Taking your nanny on the family trip can be a win-win situation for everyone—if you plan it right.
When I was 11 years old, my dad won a trip to New York City as part of a recognition package from his boss. All expenses paid, and no expense spared. We flew on an airplane, stayed at the St. Moritz Hotel (now the Ritz-Carlton, New York, Central Park), and went to my first-ever Broadway show, Annie.
But the best part of the trip?
Was it Bloomingdale’s?
Was it eating a hot dog in Central Park?
How about room-service sundaes from the famous, but now closed, Rumplemeyer’s?
It was Courtney, our babysitter.
Since my folks weren’t footing the bill, they decided to spring for a plane ticket for the teenage girl who watched us from time to time when my parents went out for “date night” (which is, frankly, something I choose not to contemplate even at my ripe old age).
Courtney went with us on all of our expeditions that weekend, lending that extra-special touch of teenage glamour to the events. I copied her hairstyle and her nonchalant attitude as we cavorted through the city, eyeing sights like the Empire State Building with my oh-so-jaded fifth-grade eyes.
Then, on our last evening, my folks went out for a fancy dinner on their own and we three kids hung out in the lavish suite with Courtney, eating room service hamburgers and the aforementioned Rumplemeyer’s sundaes, dished up in enormous, elegant glass cups.
It was heaven.
Looking back, I can see what a luxury it was for my parents to not only take this trip, but also bring along an extra pair of hands. Three kids under the age of 12 in New York City for the first time? With two young parents in New York City for the first time?
Dude, you couldn’t pay me enough. Unless, of course, you paid for my babysitter to go with me.
It’s no secret that these days, most families are bringing in two incomes from two very busy careers. The price of childcare is so high that more and more parents are opting for in-home care provided by a professional nanny.
Suzanne Royer McCone, president of Annie’s Nannies Household Staffing, says that her Seattle-based agency is placing or referring about 400 nannies at any given time.
While the nanny business may be booming, it’s still an expensive proposition to bring your caregiver along with you on vacation, especially a trip that includes air travel and hotel rooms.
“It is a luxury for you,” McCone says. “It will be very expensive. You’ll have to pay for all of her lodging and her incidentals.”
Those “incidentals” can run you anywhere from $50 to $200 a day, depending on how many meals your nanny will eat with your family, and how often she will be with you and your children during the trip.
Think about it—how would you like to be stranded on a business trip without an expense account? Because that’s what it is for your nanny—it’s not a vacation. She or he is simply doing their regular job in an exotic location.
I know that changing diapers, no matter if it is in my living room or Hawaii, is not my idea of a good time. So you should always be upfront with your nanny when discussing what her duties may be after she gets off that plane.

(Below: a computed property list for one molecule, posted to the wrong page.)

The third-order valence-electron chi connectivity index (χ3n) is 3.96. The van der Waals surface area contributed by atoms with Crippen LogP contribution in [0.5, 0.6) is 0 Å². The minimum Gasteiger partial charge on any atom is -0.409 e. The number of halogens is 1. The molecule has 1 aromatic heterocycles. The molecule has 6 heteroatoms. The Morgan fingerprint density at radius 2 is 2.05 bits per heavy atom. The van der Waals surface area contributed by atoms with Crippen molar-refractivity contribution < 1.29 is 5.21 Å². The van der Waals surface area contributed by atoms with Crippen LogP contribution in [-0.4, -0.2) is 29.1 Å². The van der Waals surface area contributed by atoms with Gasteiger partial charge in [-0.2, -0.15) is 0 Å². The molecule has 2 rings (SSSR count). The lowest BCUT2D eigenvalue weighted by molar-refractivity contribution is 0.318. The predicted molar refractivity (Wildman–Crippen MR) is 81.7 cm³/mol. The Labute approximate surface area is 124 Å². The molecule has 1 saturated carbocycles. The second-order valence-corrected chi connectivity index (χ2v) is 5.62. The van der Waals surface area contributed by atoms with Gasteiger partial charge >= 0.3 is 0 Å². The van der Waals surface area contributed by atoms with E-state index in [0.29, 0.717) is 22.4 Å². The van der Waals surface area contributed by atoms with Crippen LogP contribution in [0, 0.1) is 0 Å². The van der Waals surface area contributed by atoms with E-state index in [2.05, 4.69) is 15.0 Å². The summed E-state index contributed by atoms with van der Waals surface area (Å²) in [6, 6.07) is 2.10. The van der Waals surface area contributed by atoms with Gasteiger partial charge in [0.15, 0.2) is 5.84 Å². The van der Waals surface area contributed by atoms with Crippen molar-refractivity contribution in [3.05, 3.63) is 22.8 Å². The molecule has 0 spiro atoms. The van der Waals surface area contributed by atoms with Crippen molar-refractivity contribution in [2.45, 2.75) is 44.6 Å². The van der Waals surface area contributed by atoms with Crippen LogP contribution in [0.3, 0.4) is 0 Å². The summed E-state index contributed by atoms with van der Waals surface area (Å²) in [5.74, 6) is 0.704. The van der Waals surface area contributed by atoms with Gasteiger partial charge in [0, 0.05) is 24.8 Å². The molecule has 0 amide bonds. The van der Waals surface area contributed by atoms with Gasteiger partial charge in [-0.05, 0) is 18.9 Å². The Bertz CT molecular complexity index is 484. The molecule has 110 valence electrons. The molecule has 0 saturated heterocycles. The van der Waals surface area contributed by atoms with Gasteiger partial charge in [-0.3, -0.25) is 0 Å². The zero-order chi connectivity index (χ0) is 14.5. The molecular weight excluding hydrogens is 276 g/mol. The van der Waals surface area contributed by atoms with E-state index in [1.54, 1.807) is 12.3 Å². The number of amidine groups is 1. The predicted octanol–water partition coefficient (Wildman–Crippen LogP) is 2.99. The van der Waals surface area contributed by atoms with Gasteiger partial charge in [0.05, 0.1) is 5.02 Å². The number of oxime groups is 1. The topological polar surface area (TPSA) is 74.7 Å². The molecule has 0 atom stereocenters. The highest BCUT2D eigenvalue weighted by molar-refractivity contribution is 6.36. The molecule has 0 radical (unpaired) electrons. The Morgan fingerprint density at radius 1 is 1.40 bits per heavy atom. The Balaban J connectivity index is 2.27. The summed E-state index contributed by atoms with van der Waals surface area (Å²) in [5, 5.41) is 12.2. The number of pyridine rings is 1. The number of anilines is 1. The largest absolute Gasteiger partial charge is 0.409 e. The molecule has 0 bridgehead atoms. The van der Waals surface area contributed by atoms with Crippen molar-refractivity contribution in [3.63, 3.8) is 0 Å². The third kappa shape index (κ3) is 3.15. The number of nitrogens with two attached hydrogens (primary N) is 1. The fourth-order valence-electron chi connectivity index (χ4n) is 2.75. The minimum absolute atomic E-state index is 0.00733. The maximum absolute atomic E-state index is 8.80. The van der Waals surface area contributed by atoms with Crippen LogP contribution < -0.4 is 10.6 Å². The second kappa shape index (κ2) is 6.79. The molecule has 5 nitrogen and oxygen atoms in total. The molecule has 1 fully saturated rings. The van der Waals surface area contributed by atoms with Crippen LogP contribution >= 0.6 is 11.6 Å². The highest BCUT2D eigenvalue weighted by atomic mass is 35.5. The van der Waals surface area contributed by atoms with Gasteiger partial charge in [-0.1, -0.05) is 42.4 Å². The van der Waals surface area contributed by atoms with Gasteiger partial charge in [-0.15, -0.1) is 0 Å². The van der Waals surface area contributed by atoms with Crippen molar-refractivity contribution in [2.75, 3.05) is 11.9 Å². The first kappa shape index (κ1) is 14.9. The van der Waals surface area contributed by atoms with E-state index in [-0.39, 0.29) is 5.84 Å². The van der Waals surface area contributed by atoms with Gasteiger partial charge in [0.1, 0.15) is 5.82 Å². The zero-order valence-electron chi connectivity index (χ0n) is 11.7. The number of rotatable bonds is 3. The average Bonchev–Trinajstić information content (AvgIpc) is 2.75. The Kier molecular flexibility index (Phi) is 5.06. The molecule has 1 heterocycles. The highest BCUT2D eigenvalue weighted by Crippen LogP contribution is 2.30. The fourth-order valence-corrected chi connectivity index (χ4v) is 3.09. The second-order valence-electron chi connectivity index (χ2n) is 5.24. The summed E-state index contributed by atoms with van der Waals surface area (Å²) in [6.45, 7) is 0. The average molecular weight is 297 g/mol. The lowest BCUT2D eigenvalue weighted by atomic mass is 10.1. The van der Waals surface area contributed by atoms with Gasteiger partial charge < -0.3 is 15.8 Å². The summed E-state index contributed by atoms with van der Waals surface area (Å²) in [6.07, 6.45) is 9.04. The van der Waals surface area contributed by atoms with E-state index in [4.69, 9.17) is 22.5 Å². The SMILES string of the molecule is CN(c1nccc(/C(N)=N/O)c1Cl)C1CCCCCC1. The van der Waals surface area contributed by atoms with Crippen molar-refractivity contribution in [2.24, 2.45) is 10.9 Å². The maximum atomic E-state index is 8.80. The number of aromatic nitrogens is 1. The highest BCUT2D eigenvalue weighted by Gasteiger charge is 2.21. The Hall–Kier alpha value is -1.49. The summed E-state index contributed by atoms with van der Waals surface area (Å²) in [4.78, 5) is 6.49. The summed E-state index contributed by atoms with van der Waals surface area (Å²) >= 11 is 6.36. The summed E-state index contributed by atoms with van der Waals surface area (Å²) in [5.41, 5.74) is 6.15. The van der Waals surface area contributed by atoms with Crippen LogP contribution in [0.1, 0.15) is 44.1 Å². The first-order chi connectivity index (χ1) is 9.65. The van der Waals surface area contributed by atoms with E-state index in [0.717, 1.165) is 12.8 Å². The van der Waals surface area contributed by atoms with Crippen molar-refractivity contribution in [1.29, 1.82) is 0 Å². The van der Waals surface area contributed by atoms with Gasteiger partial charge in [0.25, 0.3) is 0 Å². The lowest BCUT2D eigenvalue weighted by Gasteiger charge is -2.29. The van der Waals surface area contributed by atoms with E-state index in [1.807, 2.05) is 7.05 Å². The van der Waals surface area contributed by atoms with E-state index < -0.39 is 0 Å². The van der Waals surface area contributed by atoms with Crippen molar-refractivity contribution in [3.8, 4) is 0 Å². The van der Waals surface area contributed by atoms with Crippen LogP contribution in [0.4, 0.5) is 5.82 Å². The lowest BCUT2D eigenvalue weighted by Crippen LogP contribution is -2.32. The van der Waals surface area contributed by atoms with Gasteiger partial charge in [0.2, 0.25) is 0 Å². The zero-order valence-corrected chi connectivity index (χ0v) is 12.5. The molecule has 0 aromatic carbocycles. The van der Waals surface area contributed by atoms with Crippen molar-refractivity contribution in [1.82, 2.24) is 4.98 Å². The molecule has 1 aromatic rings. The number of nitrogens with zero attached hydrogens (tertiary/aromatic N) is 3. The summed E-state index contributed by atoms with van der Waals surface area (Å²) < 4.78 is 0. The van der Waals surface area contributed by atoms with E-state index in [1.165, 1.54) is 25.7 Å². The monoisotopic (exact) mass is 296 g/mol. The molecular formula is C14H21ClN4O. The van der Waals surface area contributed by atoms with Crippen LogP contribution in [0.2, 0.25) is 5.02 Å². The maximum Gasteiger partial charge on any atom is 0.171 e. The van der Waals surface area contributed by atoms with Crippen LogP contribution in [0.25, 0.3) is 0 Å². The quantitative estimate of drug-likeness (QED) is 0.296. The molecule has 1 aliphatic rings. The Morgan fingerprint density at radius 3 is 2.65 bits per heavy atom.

“The nanny may be expected to be available more than she is at home,” said Judi Merlin, president of A Friend Of The Family Home Services in Athens, Ga. “The children are in a different environment, rules are relaxed, schedules are disrupted. All of this can create havoc for the children and, therefore, for the nanny.”
Both parties, Merlin adds, need to sit down well before the trip and discuss their expectations. She suggests laying out very specific guidelines, such as:
“Does this sound like fun?” Merlin asks. “Well, it can be if all parties agree on the ground rules and then honor their commitment to each other.”
These details should be worked out before you ever apply for that passport, says McCone, and put it in writing. Most nannies these days demand professional contracts, she says, with all of their duties laid out in black-and-white at the beginning. That way, there can be no misunderstandings when it comes time to travel—or not.
McCone also points out that you should be prepared to pay even if you decide to leave your personal Mary Poppins behind. Most nannies will expect to receive their regular, weekly salary while you and your kids are away.
McCone adds that bringing your nanny with you on a big family vacation can result in a memorable time for all involved.
“It really is the best of both worlds,” she says. “You get to have a great time with your kids, and still go out and have that special dinner or alone time as a couple.”
Now, if only I can convince my babysitter to tag along when we make our next trip to Cleveland. A 12-hour road trip to the Rust Belt? Shouldn’t be too hard a sell, eh?
Themes: Family Travel
Great article. I wanna go as a nanny! One option might be to give her an extra day off in exchange for late hours another day to allow her to reap non-financial benefits from the trip. On a separate note, this is why big business spending has had to pay up for its wrong-doings...
Is it worth it? With all of the costs listed, I wonder if it is truly worthwhile in the end? Some hotels offer babysitting services, and, though they have limited hours, this seems a more cost-saving option. What are the average costs for those services and how available are they?